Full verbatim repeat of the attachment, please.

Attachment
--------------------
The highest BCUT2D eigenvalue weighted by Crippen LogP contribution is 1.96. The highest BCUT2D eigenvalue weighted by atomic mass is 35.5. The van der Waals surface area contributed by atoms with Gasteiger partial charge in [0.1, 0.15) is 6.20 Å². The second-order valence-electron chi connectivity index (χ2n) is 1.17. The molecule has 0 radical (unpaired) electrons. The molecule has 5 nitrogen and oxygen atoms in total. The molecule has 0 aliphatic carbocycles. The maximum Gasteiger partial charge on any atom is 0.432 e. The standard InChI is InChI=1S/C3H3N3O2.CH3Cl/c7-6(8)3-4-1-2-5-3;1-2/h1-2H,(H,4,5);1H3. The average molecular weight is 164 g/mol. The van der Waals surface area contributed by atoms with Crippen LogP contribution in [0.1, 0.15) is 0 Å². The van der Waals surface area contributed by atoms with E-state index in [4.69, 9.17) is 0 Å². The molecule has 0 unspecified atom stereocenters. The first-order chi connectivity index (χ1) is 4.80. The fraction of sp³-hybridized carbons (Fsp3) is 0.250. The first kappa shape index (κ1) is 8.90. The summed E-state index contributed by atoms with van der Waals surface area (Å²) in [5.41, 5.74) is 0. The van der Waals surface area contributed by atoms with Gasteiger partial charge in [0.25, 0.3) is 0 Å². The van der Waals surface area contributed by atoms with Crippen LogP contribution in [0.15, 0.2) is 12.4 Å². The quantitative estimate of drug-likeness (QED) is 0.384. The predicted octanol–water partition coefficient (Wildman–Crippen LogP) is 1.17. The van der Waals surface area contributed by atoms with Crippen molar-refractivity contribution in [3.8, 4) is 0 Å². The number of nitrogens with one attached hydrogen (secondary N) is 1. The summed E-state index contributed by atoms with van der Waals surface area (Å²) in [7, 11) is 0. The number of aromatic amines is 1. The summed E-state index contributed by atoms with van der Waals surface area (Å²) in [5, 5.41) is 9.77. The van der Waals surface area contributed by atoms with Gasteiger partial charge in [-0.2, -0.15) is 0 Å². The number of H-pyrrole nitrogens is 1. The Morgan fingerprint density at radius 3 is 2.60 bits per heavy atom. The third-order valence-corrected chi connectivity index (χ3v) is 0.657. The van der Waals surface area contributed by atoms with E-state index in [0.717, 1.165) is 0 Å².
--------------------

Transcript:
The highest BCUT2D eigenvalue weighted by Crippen LogP contribution is 1.96. The highest BCUT2D eigenvalue weighted by atomic mass is 35.5. The van der Waals surface area contributed by atoms with Gasteiger partial charge in [0.1, 0.15) is 6.20 Å². The second-order valence-electron chi connectivity index (χ2n) is 1.17. The molecule has 0 radical (unpaired) electrons. The molecule has 5 nitrogen and oxygen atoms in total. The molecule has 0 aliphatic carbocycles. The maximum Gasteiger partial charge on any atom is 0.432 e. The standard InChI is InChI=1S/C3H3N3O2.CH3Cl/c7-6(8)3-4-1-2-5-3;1-2/h1-2H,(H,4,5);1H3. The average molecular weight is 164 g/mol. The van der Waals surface area contributed by atoms with Crippen LogP contribution in [0.1, 0.15) is 0 Å². The van der Waals surface area contributed by atoms with E-state index in [4.69, 9.17) is 0 Å². The molecule has 0 unspecified atom stereocenters. The first-order chi connectivity index (χ1) is 4.80. The fraction of sp³-hybridized carbons (Fsp3) is 0.250. The first kappa shape index (κ1) is 8.90. The summed E-state index contributed by atoms with van der Waals surface area (Å²) in [5.41, 5.74) is 0. The van der Waals surface area contributed by atoms with Gasteiger partial charge in [0.25, 0.3) is 0 Å². The van der Waals surface area contributed by atoms with Crippen LogP contribution in [0.15, 0.2) is 12.4 Å². The quantitative estimate of drug-likeness (QED) is 0.384. The predicted octanol–water partition coefficient (Wildman–Crippen LogP) is 1.17. The van der Waals surface area contributed by atoms with Crippen molar-refractivity contribution in [3.8, 4) is 0 Å². The number of nitrogens with one attached hydrogen (secondary N) is 1. The summed E-state index contributed by atoms with van der Waals surface area (Å²) in [7, 11) is 0. The number of aromatic amines is 1. The summed E-state index contributed by atoms with van der Waals surface area (Å²) in [5, 5.41) is 9.77. The van der Waals surface area contributed by atoms with Gasteiger partial charge in [-0.2, -0.15) is 0 Å². The number of H-pyrrole nitrogens is 1. The Morgan fingerprint density at radius 3 is 2.60 bits per heavy atom. The third-order valence-corrected chi connectivity index (χ3v) is 0.657. The van der Waals surface area contributed by atoms with E-state index in [0.717, 1.165) is 0 Å².